Media Release: NSW Custody Statistics: Quarterly update Sep 2014

Release date: Thursday 20 October, 2014  Embargo: 10.30AM

Full report:  NSW Custody Statistics: Quarterly update Sep 2014 - pdf 1.3Mb

The NSW adult prison population has fallen from a peak of 10,825 in April to 10,426 in September, according to the September quarterly corrections report released today by the NSW Bureau of Crime Statistics and Research.

Most of the fall occurred because of a decrease in the number of defendants being on remand (down 16 %, from 3,238 in April 2014, to 2,720 in September).  

There has been very little change in the offence profile of those held in custody. Prisoners held on remand are most likely to be facing charges involving acts intended to cause injury (24.9%); drug offences (21.9%); robbery/extortion (9.3%); break and enter (9.1%); or sexual assault offences (9.7%).

Sentenced prisoners are likely to have been convicted of similar offences, although a significant proportion of sentenced prisoners (14.7%) are serving sentences for justice procedure offences (e.g. breach of a suspended sentence, breach of an apprehended violence order).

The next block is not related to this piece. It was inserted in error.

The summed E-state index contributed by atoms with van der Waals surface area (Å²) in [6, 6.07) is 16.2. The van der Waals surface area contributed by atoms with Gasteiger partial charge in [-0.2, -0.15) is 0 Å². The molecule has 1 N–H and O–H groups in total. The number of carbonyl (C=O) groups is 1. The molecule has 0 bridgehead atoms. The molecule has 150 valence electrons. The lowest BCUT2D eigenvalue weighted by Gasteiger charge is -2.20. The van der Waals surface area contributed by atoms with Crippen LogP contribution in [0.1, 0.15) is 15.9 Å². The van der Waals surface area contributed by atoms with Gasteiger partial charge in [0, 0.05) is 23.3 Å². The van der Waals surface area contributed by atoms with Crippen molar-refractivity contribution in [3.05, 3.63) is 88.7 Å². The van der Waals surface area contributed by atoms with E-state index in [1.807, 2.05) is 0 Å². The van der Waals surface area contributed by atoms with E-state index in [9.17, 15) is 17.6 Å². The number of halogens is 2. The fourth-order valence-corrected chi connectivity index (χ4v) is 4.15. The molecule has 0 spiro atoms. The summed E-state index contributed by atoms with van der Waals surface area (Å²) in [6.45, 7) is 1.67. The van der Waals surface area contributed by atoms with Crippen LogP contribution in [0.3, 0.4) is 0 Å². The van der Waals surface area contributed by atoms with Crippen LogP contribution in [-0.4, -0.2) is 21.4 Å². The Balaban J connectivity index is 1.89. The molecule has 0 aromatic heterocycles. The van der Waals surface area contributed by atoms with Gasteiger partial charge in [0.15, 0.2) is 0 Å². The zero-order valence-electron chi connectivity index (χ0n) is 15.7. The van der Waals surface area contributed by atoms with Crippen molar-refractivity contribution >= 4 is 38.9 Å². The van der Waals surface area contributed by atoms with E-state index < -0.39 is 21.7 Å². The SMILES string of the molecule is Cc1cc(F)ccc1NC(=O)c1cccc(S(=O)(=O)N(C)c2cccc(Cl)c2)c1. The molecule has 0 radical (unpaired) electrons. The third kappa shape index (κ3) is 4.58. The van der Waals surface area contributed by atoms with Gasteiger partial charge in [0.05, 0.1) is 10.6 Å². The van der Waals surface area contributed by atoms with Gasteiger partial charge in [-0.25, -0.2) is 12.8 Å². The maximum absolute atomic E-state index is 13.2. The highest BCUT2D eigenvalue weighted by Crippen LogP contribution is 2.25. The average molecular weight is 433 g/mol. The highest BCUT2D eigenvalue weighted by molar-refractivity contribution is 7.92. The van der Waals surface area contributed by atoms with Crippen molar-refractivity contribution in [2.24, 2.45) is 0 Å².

The number of juveniles in custody also fell significantly over the period April - September, 2014 (down 21%, from 322 to 255).    

Once again, most of the fall was due to a drop in the number of defendants being held on remand (down 39%, from 155 to 95 over the period April - September, 2014).

According to the director of the Bureau, Dr Don Weatherburn, the recent decline in juvenile and adult custody numbers is partly seasonal and partly due to a reduction in police use of bail court attendance notices (bail CANs) in the period leading up to and immediately after the commencement of the new Bail Act in May this year.

"This change in the method of proceeding against offenders resulted in a sharp fall in the number of defendants refused bail. Police use of bail CANs is now increasing again, so it is unlikely the sharp fall in remand numbers will continue."  

Further enquiries: Dr Don Weatherburn 02 9231 9190

Copies of the report: